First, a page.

Discover the hidden world of arboreal plants, which get a leg-up in the world by living in the trees.
Victoria University of Wellington PhD student says ten percent of the world’s plants have forsaken the ground to live in the tree tops, a place that fellow ecologist K.C. Burns describes as a ‘hidden world.’
Life in a forest is a race to the top, to get as much sunlight as possible - and by starting life in a tree, epiphytes are getting an advantage over their competitors.
Epiphytes have various strategies for life at a height.
Some arrive as seeds or spores blown on the wind, while others are deposited by obliging birds dropping seeds in their, well, droppings.
Some such as leathery-leaved climbing ferns scramble over tree trunks in the mid canopy, neither touching the ground or reaching the sun. The make do with whatever nutrients the rain washes in.
Other species, such as New Zealand’s mostly flame-red mistletoes, are semi-parasites. They tap into their host’s branches to steal food and water, but prefer to perch in the very canopy of the tree to claim a share of the sunlight that they also use for photosynthesis.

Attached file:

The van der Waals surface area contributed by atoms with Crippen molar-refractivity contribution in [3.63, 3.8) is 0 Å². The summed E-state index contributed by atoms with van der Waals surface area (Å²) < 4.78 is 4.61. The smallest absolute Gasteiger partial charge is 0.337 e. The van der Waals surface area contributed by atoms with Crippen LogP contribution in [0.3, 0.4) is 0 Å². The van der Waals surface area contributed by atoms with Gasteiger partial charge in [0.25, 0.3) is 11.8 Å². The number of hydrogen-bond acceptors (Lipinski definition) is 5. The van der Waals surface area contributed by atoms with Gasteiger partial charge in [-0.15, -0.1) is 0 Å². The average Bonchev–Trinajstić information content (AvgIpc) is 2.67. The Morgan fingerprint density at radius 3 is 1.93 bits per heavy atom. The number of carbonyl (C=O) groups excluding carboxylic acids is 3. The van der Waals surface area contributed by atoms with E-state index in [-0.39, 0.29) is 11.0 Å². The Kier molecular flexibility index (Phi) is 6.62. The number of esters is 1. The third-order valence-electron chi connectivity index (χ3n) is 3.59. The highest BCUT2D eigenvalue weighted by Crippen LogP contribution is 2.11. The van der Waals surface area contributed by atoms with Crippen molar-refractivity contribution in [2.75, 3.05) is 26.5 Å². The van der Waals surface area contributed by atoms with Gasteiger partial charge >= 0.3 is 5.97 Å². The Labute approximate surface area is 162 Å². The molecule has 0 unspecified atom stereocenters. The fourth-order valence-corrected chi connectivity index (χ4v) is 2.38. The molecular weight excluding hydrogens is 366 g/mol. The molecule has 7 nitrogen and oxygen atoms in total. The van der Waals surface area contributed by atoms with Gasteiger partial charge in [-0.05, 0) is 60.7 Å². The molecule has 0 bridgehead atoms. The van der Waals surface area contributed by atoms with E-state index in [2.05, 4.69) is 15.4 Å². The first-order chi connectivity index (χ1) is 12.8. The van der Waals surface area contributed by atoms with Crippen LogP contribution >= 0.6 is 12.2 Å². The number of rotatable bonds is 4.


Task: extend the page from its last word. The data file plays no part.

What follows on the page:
Some species such as puka, Griselinia lucida, are equally at home on the forest floor or in the crook of some high branches. From there, they send down long roots that grow into the soil.
Other species begin on the ground and then scramble skywards.
Astelias, or nest epiphytes, create their own miniature world, trapping water and rotting humus to feed themselves.
Tom and K.C. recommend looking up next time you’re walking in the bush – you might be surprised with how many epiphyte species you find.
They recommend Otari Wilton’s gardens in Wellington as a great epiphyte-viewing place.
Mistletoe rescue mission
Hear about a pioneering attempt to translocate mistletoe into Zealandia sanctuary.
Listen to the full podcast to hear plenty of interesting anecdotes about epiphyte lifestyles.